Movies make us laugh and make us cry. The films from 2016 did a lot of both. There were many that covered a broad spectrum, both joyous and a little sad. And however a movie might make you feel (anything from enraged to uncaring), I think we can all agree that it's hard to get those tears rolling.
So, for my sake and yours (and in no particular order), I've put together a list of the top 6 films from 2016 that made us (or maybe just me) cry--or at the very least, they caused you to dab at your eyes. I'm sure there are others, but if I've missed any, it's because I was too busy searching for more tissues.
Moonlight - Barry Jenkins' film is poignant and takes you on a beautiful journey. By the end scene, I tried really hard to hold in my tears and failed miserably. It was just so well done and the loaded, but subtle facial expressions and body language of Trevante Rhodes and André Holland in the film's final moments were just fantastically executed. This movie is just so amazing that to feel nothing is an impossible task.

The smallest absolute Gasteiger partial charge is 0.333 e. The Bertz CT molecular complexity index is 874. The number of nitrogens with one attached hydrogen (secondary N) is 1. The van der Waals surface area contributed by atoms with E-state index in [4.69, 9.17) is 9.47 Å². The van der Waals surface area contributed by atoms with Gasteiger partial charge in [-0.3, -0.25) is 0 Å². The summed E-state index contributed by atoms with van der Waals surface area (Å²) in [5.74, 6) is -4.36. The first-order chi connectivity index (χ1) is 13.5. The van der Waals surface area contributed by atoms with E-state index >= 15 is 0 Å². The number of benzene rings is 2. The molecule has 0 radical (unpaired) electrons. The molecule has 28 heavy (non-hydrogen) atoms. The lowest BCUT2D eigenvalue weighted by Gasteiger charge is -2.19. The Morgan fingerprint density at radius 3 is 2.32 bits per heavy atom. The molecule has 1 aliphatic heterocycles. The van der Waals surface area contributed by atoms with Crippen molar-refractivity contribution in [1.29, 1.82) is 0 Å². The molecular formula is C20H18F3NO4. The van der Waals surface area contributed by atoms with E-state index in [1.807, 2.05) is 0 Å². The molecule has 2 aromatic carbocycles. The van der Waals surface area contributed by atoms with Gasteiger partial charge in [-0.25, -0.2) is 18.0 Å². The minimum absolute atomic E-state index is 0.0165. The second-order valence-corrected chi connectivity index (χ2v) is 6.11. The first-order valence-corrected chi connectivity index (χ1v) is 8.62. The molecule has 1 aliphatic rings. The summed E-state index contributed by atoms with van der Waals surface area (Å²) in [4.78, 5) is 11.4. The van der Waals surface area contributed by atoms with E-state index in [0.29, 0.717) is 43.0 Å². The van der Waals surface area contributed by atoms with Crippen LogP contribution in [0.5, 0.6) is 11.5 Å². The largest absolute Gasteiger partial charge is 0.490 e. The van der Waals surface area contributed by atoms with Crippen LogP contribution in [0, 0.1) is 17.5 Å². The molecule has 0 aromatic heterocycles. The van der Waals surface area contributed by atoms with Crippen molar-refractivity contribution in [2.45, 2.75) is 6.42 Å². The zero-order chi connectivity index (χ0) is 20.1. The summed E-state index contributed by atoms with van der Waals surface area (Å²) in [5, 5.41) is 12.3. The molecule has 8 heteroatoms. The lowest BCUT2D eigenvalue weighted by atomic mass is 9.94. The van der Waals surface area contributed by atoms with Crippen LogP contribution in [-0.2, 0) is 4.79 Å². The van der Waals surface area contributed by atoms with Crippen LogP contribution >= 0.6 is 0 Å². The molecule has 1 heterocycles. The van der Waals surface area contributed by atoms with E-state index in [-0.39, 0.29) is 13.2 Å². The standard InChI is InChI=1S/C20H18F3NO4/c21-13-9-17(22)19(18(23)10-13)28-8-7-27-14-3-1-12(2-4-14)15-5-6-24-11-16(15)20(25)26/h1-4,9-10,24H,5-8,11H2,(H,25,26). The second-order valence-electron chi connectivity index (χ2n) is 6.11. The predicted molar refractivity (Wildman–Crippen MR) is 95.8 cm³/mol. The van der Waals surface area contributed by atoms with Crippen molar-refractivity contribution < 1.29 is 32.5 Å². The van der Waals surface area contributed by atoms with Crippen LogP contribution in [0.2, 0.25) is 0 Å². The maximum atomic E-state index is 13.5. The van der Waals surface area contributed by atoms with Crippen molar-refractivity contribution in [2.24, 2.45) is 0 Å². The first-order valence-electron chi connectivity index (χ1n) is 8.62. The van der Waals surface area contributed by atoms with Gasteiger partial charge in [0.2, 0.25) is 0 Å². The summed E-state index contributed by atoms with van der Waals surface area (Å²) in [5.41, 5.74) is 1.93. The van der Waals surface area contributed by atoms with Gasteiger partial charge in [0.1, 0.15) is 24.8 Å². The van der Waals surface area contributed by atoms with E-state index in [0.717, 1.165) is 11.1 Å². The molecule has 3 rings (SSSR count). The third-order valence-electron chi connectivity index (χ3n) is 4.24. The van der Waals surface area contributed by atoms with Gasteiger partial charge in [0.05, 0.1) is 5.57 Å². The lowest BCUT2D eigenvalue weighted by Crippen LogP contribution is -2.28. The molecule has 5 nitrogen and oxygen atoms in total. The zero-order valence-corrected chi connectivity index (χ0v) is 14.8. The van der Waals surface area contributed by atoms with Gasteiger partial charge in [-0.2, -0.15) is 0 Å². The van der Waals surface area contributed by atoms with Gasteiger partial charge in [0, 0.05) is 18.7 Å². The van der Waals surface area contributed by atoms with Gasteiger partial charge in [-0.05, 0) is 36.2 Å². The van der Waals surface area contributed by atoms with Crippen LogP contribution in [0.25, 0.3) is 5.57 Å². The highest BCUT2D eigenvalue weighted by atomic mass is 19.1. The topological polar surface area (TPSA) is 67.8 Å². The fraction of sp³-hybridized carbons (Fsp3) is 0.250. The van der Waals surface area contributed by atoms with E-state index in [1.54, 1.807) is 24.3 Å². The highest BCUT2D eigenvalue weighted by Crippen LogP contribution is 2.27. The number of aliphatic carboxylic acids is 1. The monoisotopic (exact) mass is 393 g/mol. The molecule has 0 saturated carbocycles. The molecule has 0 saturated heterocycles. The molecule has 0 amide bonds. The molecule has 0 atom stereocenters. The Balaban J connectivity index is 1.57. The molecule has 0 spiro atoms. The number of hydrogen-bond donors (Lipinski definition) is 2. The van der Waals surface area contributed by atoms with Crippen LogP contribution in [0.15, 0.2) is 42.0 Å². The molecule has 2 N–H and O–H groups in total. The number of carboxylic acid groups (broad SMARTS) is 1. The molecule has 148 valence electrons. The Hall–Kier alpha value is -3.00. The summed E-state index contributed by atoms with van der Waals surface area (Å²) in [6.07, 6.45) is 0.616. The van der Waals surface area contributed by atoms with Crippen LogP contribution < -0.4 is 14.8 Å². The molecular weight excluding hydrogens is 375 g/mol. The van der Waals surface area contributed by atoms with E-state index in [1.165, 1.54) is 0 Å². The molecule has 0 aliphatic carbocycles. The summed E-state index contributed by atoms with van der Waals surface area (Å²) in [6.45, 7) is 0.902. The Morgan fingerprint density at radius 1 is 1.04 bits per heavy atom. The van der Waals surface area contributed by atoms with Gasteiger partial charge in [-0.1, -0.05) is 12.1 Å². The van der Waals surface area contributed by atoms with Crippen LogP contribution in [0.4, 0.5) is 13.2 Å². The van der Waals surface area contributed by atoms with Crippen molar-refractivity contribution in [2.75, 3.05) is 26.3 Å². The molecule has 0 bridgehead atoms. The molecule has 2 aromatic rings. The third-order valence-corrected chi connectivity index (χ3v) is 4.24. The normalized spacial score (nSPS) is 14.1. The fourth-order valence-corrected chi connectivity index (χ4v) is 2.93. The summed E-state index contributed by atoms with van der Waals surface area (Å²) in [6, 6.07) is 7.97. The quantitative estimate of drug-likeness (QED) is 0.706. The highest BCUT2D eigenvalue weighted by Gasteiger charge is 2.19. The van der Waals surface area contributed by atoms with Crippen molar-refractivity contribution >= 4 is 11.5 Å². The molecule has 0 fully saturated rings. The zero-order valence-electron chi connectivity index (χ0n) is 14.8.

Loving - "What do you want me to tell the judge?" The response from Richard Loving? "Tell him I love my wife." This line and the subtle beauty in the film's execution, paired with its powerful message about love knowing no racial boundaries and the fact that the Lovings opened the gates for other interracial couples to be legally married, is just so moving. How can it not make you cry?
Manchester by the Sea - This movie had good performances and many cried at the reveal of what happened to Casey Affleck's family in the film. But what really got me was Michelle Williams' scene-stealing portrayal of a heart-broken woman seeking closure. Unabashed tears just kept rolling. I didn't have enough tissues.
Desierto - Yes, this movie made me cry. And not controlled, "there's dust in my eyes" tears, but splotchy, "this movie is too real" tears. Sure, the film was simple, but it was a decent thriller and far too on-the-nose to not get worked up over. I cried over the immense violence, the intensity of the chase, and the sadness over how one human could be so cruel. I regret nothing.
The Hollars - This movie was shamelessly average, sappy, but feel-good, even though it kind of ended tragically. But there's one scene where John Krasinski, Sharlto Copley, and Richard Jenkins are singing to Margo Martindale as she's being wheeled away for surgery. And it's both the most heartbreaking and heartwarming thing to witness. So of course there were tears.